Freelance Writers: What to Do While You're Waiting for Work

by Suzanne Lieurance, the Working Writer's Coach

160419_boredWhether you're a new freelance writer anxious for your first assignment or a seasoned freelancer anticipating your next assignment, don't sit back and simply "wait" for work. Instead, take these steps:

1. Get at least a dozen queries, proposals, or complete manuscripts out there circulating. Many beginning freelancers tend to put "all their eggs in one basket." They finally manage to get one submission or query out, then they sit back and wait to see if it gets accepted. That's a mistake. You need to have at least a dozen things circulating at all times to increase your chances of getting new assignments or selling your manuscripts on a regular basis. Regular sales are what make a freelance writing business. Don't expect a single sale to launch your business or take your current business to the next level. Instead, strive to create a constant stream of work.

2. Keep improving your writing skills. You'll do this naturally to some degree if you get a dozen queries, proposals, or manuscripts out because you'll keep writing. And your writing skills will improve somewhat just from the quantity of writing you'll be producing since we all get better the more we write. But also take a writing course or two. And join a critique group and take an active part in the group.

Successful writers constantly work to get better and better at what they do. And they know that getting the feedback from a writing instructor and/or other published writers (as in a critique group) can be the key to finally landing assignments and getting acceptance letters.

3. Continue to network (both online and offline) with other writers and with potential clients. A critique group will give you the opportunity to network with other writers. But also join writer's groups, clubs, and other organizations. Other writers can answer questions you might have about writing and the business of writing. You'll also learn simply from observing what they do and how they do it.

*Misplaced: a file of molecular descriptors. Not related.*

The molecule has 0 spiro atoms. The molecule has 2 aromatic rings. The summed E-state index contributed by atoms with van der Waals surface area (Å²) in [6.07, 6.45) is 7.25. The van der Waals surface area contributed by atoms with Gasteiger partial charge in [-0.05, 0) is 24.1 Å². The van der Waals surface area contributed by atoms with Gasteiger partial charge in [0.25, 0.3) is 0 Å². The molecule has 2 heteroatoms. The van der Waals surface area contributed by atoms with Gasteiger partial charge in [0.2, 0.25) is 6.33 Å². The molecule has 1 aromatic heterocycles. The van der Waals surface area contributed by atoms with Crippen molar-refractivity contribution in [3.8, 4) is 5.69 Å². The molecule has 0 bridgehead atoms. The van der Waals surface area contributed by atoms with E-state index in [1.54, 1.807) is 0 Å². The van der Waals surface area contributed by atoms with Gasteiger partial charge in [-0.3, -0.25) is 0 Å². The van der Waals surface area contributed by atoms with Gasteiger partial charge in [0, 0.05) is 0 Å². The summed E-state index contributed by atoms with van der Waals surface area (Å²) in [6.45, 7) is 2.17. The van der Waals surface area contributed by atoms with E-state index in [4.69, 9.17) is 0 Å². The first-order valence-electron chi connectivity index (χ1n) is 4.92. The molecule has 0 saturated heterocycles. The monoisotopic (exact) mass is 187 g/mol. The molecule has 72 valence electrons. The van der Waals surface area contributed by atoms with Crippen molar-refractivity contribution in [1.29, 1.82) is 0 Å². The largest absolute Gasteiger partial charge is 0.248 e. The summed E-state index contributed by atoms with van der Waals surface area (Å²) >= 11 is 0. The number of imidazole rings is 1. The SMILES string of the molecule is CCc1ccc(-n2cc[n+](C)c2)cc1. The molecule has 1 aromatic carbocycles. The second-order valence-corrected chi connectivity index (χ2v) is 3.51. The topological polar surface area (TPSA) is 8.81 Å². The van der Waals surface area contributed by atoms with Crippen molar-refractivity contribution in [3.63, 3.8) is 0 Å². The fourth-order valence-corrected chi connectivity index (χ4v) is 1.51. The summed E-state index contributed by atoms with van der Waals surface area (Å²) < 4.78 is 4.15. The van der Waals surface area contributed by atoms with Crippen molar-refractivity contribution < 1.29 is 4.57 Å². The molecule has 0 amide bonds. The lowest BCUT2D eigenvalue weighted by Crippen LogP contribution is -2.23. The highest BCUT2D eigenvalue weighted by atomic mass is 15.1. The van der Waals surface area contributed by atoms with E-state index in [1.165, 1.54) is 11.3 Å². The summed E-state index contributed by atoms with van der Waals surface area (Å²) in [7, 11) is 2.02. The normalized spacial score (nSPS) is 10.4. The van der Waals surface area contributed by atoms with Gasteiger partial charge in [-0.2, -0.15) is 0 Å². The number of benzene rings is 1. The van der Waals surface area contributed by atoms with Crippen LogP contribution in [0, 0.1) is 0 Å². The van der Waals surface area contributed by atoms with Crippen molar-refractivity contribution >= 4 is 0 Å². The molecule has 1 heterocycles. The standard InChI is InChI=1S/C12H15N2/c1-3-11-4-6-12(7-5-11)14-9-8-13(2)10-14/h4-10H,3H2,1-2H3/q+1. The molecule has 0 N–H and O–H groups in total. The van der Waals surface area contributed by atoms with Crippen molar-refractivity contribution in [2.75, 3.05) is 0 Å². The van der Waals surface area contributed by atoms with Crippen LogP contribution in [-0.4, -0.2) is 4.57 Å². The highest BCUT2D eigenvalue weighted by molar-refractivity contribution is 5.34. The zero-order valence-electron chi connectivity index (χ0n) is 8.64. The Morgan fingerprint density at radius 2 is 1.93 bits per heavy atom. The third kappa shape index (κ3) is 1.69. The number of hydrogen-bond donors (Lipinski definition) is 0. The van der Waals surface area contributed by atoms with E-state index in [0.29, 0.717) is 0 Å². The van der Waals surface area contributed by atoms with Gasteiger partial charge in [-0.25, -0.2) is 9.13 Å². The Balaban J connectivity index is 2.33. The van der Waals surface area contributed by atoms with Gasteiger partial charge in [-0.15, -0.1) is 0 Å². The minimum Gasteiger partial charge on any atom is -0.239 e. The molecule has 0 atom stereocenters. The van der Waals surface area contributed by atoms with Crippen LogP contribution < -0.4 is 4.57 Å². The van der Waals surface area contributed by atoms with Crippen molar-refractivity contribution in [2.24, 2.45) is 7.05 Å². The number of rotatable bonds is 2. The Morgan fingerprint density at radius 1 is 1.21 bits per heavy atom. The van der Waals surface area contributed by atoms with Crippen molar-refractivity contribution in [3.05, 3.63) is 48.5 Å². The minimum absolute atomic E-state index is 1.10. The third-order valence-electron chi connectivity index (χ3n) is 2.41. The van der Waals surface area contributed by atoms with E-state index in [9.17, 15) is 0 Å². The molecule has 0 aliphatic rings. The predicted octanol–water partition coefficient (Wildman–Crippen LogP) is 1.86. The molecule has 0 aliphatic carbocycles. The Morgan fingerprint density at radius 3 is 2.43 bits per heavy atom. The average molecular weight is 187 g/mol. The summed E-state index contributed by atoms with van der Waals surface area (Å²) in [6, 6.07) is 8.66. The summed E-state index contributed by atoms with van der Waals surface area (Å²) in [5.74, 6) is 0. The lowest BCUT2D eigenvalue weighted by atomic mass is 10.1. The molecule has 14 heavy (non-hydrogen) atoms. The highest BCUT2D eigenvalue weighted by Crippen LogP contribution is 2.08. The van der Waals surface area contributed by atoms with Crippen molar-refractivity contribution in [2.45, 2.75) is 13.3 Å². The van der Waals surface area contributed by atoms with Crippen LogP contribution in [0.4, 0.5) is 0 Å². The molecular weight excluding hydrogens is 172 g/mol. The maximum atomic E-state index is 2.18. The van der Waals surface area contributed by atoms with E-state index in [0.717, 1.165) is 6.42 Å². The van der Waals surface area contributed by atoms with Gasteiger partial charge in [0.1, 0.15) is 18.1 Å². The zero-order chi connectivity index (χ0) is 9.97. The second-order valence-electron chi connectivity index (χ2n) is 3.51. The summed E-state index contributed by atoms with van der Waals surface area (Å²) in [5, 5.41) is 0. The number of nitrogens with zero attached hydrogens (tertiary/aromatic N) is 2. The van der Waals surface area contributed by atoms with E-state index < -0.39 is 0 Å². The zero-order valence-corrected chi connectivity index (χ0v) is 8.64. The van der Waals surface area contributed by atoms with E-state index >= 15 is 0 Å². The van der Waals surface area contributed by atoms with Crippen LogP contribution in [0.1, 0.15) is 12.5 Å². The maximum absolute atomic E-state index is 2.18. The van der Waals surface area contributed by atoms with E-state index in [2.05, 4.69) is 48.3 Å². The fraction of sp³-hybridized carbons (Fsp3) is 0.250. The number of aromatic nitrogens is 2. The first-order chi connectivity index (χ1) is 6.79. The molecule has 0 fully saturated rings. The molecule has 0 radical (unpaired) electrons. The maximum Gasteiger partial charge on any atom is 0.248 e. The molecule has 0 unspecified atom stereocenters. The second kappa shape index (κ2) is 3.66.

Besides other writers, you also need to network with your target market - your potential clients. The people who need your writing services can't hire you until they know who you are and what you have to offer them, so get known among your target market.

Take these 3 steps while you're waiting for work and you won't be waiting long!

All the best,



suzanne-cover 016-2 Suzanne Lieurance is an author, freelance writer, writing coach, speaker and workshop presenter. She is a former classroom teacher and was an instructor for the Institute of Children's Literature for over 8 years.

Lieurance has written over two dozen published books and her articles and stories have appeared in various magazines, newsletters, and newspapers, such as Family Fun, Instructor, New Moon for Girls, KC Weddings, The Journal of Reading, and Children's Writer to name a few. She offers a variety of coaching programs via private phone calls, teleclasses, listserv, and private email for writers who want to turn their love of writing (for children and/or adults) into a part-time or full-time career.

To learn more about Lieurance, visit her website at www.suzannelieurance.com or www.workingwritersclub.com.


7 comments:

  1. These are great tips, and means no excuses for not working on your writing career everyday. Thanks for the advice, it is always solid and helpful.

    ReplyDelete
  2. *nodnod* Yep, there's some solid truth here! Especially for beginning freelancers. These days I find I'm so busy I have to make time to seek out new projects and clients! :)

    ReplyDelete
  3. Suzanne, great advice for freelancers. I love the new headshot and Florida background!

    ReplyDelete
  4. Suzanne, you forgot "Promote Your Business." Especially generally as opposed to pitching individual project. Well, maybe you didn't. "Working with potential clients" may count but marketing can be so much greater than than. I know YOU know, because you DO it! (-:

    ReplyDelete
  5. Great suggestions Suzanne. Another thing you can do, which is more or less what Carolyn said, is to spend time getting your name out there - put up a few clips, refresh the bio and website (there are always tweaks), do promo, etc.

    ReplyDelete
  6. Hey, Carolyn,

    Yeah, I could have listed promote your business as a separate step, but I thought it would come under networking with other writers, clients, and potential clients. But newbies might not understand that, so thanks for pointing it out.

    ReplyDelete
  7. Hi Suzanne, thanks for the reminders!

    Kathy

    ReplyDelete

We would love to know your thoughts on this post!